Losing weight sure isn't as fun as putting it on.

Imagine if there was ice cream that you could shovel into your mouth in the name of fitness. Or if there was a clause in the Chinese buffet that declared that after 4 plates you will start to build abs that would put Miley Cyrus' to shame.

Sadly, that is not a reality that we live in. But that's not to say that the reality that we do live in is anything close to logical. The latest dieting solution to come out of the lab is set to leave you sore, hungry, and involves wedging a chip into your frontal cortex.

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Where do I sign up?

I spent fifteen minutes googling "breakfast burritos" before I got out of bed this morning.

I then thought about food over and over again (in between wondering what my ex was doing and whether I needed a vacation) the whole journey to work. It's been one of those Thursday mornings.

Why am I telling you this?

Well, maybe I'm getting my period, which leaves me prone to oversharing. It also increases my appetite tenfold.

There's a science behind the period-donut-binge.

I mean, I eat donuts throughout the month, but, typically, a woman is more likely to gorge on donuts, chocolate, pretzels, and chocolate pretzels during her period. Why? Because of science! According to some medical-sounding information that I found online: "Some research suggests that changes in the levels of the hormones estrogen and progesterone cause cravings for foods rich in carbohydrates and sugars before a period. Carbs and sweet foods may also help relieve the low mood and fatigue that often occur prior to the onset of a period."

You know what you don't need while you peel open your third charleston chew after a long day of period cramps?

A zap to the brain for over-eating!

Now, you can call me crazy...

But, coming across this news story this morning, I couldn't help but think what it would be like if I were to get the chip. On reflection about how much time I have already spent thinking about food today, I can only imagine that the zapper would have had to work in over-drive and that my poor defenseless brain would be fried to a crisp...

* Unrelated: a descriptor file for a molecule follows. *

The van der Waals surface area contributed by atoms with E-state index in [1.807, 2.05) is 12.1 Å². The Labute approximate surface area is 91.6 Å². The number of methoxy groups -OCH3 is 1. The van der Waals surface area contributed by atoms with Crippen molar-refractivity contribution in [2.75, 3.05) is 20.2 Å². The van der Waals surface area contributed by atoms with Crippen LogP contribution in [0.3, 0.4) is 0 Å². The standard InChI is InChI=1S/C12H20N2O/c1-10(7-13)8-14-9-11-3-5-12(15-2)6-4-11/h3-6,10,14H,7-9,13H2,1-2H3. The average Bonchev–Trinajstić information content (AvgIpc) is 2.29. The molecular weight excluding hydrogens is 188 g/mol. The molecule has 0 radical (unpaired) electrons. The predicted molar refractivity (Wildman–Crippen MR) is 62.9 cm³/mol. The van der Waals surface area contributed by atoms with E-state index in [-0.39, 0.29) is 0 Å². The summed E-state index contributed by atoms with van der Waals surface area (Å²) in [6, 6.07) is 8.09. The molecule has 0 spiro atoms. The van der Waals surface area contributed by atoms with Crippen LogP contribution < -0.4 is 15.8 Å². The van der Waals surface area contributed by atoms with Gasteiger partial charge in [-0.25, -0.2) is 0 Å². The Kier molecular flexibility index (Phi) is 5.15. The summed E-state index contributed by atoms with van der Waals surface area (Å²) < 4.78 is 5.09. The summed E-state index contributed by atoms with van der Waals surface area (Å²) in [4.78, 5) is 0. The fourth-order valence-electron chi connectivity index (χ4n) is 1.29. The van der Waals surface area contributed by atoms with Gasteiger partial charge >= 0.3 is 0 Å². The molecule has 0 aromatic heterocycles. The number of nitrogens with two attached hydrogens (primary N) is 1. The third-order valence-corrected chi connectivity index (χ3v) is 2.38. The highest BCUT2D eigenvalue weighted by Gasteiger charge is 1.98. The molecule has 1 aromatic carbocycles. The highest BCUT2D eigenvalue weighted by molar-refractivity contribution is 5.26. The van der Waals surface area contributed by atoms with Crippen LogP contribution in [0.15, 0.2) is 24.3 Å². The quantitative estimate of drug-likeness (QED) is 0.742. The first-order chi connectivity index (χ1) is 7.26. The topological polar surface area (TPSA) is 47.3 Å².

... Crispy bacon...

... you see my problem?

The chip has been developed by medical technology company, NeuroPace.

via: Neuropace.com

Funnily enough, this impressive "technological responsive neurostimulation system" otherwise known as (RNS) wasn't invented to curb our snacking habits.

The chip was invented to treat epilepsy.

via: Neuropace.com

I mean that makes more sense, right? If I was suffering from seizures to the brain, then maybe I'd be more keen to get a chip implanted into my brain than I would if I couldn't get Big Macs off my mind.

The chip works by tracking your brain activity.

via: Neurospace.com

...food..beep...embarrassing thing I said four years ago... beep...food...shall I call the kitten Banjo or Paul?...beep...

By constantly monitoring brain activity, the chip can detect patterns.

When the chip senses the pattern that normally occurs just before a seizure, it sends out a mild electric shock to the brain.

This has been proven to block seizures.

The mild electric shock system has been seen to prevent seizures before they even start. How cool is that?

The success of the chip on seizures led scientists to wonder what else it could be used for...

I mean, if a mild electric shock can block full-body seizures, what else could it block?

Adios depression, adieu anxiety...

The potential for a product like this chip is endless. Imagine if you could block every bad thought, every crippling self-assessment, that filters into your mind. We could become superhumans, impenetrable to pain.

The Eternal Sunshine of a Spotless Mind.